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ARS Home » Northeast Area » Beltsville, Maryland (BHNRC) » Beltsville Human Nutrition Research Center » Diet, Genomics and Immunology Laboratory » Research » Publications at this Location » Publication #215633

Title: Phosphorylation of recombinant tristetraprolin in vitro

item Cao, Heping

Submitted to: Protein Journal
Publication Type: Peer Reviewed Journal
Publication Acceptance Date: 12/21/2007
Publication Date: 3/31/2008
Citation: Cao, H., Rui, L. 2008. Phosphorylation of recombinant tristetraprolin in vitro. Protein Journal. 27(3):163-169.

Interpretive Summary: Diet plays an important role in the prevention of inflammation-related diseases, such as arthritis, obesity, and type 2 diabetes. The diets consumed in the United States and other developed countries appear to increase the risks of developing these diseases. Drug treatment for these diseases is not feasible for most of the world population and alternative treatments need to be explored. Previous studies suggest that cinnamon and green tea extracts exhibit insulin-like activity in cells and intact animals to induce gene expression of tristetraprolin (TTP), a regulatory protein with anti-inflammatory function. Mice deficient in TTP develop a profound inflammatory syndrome with erosive arthritis, autoimmunity, and myeloid hyperplasia. TTP expression is reduced in fats of obese people with metabolic syndrome and brains of suicide victims. These previous studies suggest that a modest increase of TTP activity may probably have a positive effect on improving these disease conditions. One of the ways to regulate TTP activity is to add phosphate to the protein, a process called protein phosphorylation. In living cells, this process is catalyzed by a class of proteins called protein kinases. In this paper, TTP phosphorylation was explored. To this end, TTP proteins of human and mouse origins were produced in bacterial cells as recombinant forms since pure forms of these proteins were not available from native cells. These proteins were then used for the study of phosphorylation in test tubes. Our results demonstrate that TTP is an in vitro substrate for a number of protein kinases. These findings should be of interest to scientists for further study of the regulation of TTP activity by phosphorylation.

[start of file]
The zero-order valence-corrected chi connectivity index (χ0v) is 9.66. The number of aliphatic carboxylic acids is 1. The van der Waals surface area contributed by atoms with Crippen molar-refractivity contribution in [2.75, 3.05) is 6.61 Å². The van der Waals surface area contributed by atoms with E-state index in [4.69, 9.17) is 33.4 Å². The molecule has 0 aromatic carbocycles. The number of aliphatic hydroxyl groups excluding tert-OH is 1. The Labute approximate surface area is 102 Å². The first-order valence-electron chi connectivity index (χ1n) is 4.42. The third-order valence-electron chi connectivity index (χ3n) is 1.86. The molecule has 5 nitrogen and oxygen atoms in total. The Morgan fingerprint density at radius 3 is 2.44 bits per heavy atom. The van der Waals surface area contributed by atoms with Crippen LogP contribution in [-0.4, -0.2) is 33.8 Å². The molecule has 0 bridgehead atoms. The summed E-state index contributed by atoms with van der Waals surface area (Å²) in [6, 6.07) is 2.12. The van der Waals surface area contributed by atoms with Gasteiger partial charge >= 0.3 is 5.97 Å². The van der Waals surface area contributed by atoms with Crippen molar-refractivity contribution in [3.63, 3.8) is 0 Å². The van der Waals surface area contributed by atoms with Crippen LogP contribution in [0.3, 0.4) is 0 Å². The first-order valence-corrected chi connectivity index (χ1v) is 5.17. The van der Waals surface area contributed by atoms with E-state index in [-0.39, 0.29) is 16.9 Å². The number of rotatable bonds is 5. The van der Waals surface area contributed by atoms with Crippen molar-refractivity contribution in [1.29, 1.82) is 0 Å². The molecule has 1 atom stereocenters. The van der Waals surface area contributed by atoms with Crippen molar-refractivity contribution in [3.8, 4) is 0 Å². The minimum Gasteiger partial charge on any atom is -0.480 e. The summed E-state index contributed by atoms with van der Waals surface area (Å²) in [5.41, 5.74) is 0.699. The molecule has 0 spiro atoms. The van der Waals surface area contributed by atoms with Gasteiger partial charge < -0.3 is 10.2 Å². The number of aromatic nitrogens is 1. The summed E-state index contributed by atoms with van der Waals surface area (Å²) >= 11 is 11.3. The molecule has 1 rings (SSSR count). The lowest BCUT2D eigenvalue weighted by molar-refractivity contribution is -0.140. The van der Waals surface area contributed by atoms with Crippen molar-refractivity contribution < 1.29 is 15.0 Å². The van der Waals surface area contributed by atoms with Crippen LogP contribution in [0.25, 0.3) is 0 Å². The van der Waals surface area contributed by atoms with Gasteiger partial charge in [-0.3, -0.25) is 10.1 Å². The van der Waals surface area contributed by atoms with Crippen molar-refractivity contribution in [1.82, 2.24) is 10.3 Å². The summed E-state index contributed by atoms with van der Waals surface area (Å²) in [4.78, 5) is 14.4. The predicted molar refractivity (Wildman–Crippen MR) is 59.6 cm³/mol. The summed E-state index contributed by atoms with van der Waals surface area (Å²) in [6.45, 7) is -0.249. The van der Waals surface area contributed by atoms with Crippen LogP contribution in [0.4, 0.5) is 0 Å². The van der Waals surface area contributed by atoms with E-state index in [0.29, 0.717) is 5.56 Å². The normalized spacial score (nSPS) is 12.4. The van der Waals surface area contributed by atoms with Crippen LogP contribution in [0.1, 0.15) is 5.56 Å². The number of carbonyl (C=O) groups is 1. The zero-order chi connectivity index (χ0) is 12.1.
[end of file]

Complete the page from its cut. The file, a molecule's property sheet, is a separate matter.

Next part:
Technical Abstract: Tristetraprolin/zinc finger protein 36 (TTP/ZFP36) binds and destabilizes some AU-rich-containing mRNAs. TTP-deficient mice develop a profound inflammatory syndrome due to excessive production of proinflammatory cytokines. TTP gene expression is induced by various factors including insulin, cinnamon, and green tea extracts. Previous studies have shown that TTP is highly phosphorylated in vivo; and multiple phosphorylation sites are identified in human TTP. This study evaluated the potential protein kinases that could phosphorylate recombinant TTP in vitro. Motif scanning suggested that TTP was a potential substrate for various kinases. SDS-PAGE showed that in vitro phosphorylation of TTP with p42 and p38 MAP kinases resulted in visible electrophoretic mobility shift of TTP to higher molecular masses. Autoradiography showed that TTP was phosphorylated in vitro by GSK3b, PKA, PKB, PKC, but not Cdc2, in addition to p42, p38, and JNK kinases. These results demonstrate that TTP is a substrate for a number of protein kinases in vitro.